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YRC Worldwide Is Better Than You Think

YRC Worldwide (Nasdaq: YRCW  ) may be better than you think.

In the daily noise machine of CNBC, analyst estimates, and quarterly announcements, investors are inundated with talking heads obsessing over earnings-per-share figures.

Earnings, or net income, is an accounting construction that is the basis for the price-to-earnings ratio, the most popular way of measuring how cheap or expensive a stock is.

But free cash flow -- the amount of cash a company earns on its operations minus what it spends on them -- is another, oftentimes more accurate measure of earnings that can give you an advantage.

How YRC stacks up                                          
If YRC tends to generate more free cash flow than net income, there's a good chance earnings-per-share figures understate its profitability and overstate its price tag. Conversely, if YRC consistently generates less free cash flow than net income, it may be less profitable and more expensive than it appears.

This graph compares YRC's historical net income to free cash flow. (I omitted various gains and charges such as tax deferrals, restructurings, and benefits related to stock options.)

Source: Capital IQ (a division of Standard & Poor's) and author's calculations.

As you can see, YRC has a tendency to produce more free cash flow than net income. This means that the company may be more profitable than investors think.

There can be a variety of reasons to disregard such a discrepancy; for example, free cash flow can overstate earnings in businesses with volatile working capital needs, or understate earnings in high growth companies that are reinvesting capital in the business.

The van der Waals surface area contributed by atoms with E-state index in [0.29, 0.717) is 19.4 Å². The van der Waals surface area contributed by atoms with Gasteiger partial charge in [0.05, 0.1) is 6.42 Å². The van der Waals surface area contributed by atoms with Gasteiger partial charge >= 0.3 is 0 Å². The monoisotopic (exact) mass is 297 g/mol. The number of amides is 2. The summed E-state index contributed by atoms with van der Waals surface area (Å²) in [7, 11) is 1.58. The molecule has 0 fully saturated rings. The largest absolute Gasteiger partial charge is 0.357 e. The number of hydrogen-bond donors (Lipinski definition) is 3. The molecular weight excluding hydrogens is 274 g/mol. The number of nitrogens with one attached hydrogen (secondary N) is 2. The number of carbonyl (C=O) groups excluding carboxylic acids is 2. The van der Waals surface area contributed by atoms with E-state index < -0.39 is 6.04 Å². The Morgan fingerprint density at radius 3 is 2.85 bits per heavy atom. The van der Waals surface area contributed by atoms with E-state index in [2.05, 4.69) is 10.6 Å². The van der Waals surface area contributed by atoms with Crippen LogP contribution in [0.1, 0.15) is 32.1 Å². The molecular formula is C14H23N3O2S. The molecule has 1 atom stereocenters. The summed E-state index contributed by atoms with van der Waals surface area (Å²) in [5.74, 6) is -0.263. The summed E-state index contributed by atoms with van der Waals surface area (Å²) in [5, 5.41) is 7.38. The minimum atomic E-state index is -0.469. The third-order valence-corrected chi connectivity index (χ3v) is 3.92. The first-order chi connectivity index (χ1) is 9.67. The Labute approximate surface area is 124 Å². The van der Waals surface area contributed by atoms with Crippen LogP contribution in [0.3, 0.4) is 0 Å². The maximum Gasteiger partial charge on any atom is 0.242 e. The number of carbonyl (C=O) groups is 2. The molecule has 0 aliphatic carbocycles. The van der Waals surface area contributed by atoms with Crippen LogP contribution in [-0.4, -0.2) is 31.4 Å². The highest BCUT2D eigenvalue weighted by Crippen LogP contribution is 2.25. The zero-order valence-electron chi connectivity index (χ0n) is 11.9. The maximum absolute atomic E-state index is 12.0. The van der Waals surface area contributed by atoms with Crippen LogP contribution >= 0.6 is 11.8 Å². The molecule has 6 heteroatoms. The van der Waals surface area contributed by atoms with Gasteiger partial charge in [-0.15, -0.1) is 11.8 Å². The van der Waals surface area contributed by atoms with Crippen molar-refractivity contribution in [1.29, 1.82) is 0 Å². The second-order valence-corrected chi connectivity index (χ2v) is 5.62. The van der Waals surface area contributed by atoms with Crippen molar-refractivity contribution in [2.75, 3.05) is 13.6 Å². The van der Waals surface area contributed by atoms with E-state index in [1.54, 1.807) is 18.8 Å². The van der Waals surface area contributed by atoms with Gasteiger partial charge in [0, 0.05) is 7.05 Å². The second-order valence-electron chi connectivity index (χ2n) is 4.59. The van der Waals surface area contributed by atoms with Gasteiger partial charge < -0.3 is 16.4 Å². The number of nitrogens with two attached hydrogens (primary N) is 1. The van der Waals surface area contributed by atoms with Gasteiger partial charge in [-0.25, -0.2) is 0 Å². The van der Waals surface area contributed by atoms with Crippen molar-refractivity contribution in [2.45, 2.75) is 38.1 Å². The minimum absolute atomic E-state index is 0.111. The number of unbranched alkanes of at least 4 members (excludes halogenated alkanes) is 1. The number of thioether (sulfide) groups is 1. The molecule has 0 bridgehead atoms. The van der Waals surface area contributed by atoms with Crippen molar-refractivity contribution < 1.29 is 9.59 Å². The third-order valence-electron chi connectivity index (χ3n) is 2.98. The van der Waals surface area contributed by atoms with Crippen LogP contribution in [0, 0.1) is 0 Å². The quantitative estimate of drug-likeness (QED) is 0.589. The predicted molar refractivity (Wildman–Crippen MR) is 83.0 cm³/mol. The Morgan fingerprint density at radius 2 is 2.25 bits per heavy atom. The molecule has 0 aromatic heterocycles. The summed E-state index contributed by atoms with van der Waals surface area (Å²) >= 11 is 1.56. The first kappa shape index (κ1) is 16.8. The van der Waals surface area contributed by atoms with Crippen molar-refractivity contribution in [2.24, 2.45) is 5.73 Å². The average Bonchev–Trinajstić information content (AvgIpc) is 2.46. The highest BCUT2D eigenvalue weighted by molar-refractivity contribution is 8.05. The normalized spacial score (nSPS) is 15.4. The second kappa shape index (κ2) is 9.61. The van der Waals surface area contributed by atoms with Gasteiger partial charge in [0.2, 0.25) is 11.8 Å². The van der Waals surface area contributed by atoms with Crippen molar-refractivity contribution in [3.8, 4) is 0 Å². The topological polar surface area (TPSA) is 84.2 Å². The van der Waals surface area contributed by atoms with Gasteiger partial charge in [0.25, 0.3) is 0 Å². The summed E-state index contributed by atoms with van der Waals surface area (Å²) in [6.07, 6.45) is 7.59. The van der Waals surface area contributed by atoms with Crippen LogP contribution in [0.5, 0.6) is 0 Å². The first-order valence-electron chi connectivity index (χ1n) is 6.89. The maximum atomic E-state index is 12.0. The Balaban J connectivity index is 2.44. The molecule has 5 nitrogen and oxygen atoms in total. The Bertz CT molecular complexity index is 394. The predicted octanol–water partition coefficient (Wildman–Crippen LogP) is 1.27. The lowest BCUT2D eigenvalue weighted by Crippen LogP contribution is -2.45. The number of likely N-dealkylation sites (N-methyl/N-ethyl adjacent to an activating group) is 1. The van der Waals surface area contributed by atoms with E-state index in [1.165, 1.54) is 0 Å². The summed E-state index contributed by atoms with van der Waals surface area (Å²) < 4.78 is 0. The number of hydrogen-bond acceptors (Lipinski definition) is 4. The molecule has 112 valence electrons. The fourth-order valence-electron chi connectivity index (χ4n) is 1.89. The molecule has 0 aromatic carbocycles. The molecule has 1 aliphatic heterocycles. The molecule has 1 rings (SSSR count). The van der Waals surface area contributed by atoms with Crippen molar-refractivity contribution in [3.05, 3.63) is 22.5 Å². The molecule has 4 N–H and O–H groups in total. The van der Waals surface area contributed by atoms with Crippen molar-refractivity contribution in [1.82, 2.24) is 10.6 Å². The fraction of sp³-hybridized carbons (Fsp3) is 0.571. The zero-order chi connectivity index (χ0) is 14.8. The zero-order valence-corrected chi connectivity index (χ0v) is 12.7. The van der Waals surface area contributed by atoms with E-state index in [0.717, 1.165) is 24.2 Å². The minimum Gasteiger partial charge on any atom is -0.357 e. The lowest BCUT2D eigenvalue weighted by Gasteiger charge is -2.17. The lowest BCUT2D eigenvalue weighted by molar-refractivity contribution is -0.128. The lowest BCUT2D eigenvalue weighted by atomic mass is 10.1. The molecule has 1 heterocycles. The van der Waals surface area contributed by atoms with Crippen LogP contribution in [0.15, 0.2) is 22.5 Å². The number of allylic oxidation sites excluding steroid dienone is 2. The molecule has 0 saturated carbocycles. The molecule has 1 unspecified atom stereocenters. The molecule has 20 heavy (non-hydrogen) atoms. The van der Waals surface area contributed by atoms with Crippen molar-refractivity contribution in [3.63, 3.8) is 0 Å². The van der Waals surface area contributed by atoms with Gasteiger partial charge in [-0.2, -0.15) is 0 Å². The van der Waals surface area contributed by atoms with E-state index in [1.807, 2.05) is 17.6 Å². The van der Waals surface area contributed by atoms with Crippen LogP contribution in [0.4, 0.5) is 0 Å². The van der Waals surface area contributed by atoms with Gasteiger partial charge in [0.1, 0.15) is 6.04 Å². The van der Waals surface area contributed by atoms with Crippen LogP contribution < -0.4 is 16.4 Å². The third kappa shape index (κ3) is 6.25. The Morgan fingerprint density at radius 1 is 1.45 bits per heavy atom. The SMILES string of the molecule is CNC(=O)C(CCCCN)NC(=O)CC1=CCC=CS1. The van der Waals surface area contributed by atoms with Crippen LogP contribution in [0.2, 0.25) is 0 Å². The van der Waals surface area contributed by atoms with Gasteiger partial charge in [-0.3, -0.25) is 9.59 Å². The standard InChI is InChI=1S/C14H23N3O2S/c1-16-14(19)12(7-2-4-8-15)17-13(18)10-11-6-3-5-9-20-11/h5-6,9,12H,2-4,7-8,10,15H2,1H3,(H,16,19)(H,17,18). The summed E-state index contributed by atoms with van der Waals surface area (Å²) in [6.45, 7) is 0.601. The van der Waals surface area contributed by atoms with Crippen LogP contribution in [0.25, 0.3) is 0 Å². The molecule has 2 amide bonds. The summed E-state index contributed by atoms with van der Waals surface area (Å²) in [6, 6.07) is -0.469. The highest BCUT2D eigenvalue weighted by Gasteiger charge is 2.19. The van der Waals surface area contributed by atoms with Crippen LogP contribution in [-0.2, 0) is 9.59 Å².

Alternatively, in cases where free cash flow more accurately measures earnings, such a discrepancy can indicate a company that is more -- or less -- expensive than investors realize.

Let's examine YRC alongside some of its peers for additional context:


Earnings (in millions)

Free Cash Flow (in millions)

YRC Worldwide ($183) ($77)
Con-way (NYSE: CNW  ) $31 $9
J.B. Hunt Transport Services (Nasdaq: JBHT  ) $226 $49
Old Dominion Freight Line (Nasdaq: ODFL  ) $107 ($52)

YRC doesn’t have a price-to-earnings or a price-to-free-cash-flow multiple because the company was unprofitable on both measures over the past 12 months.

However, unlike its peers, YRC has a tendency to generate much more free cash flow than net income, suggesting the beleaguered and restructuring trucking company is not as unprofitable as many investors might think. That being said, I'm not suggesting investors rush out to buy this stock -- the problems the company faces are very real.

If you’d like to stay up to speed on the top news and analysis on YRC or any other stock, add it to your stock watchlist. If you don't have one yet, you can create a watchlist of your favorite stocks by clicking here.

Ilan Moscovitz doesn’t own shares of any company mentioned. Try any of our Foolish newsletter services free for 30 days. We Fools may not all hold the same opinions, but we all believe that considering a diverse range of insights makes us better investors. The Motley Fool has a disclosure policy.

Read/Post Comments (7) | Recommend This Article (6)

Comments from our Foolish Readers

Help us keep this a respectfully Foolish area! This is a place for our readers to discuss, debate, and learn more about the Foolish investing topic you read about above. Help us keep it clean and safe. If you believe a comment is abusive or otherwise violates our Fool's Rules, please report it via the Report this Comment Report this Comment icon found on every comment.

  • Report this Comment On August 30, 2011, at 4:46 PM, quickymart wrote: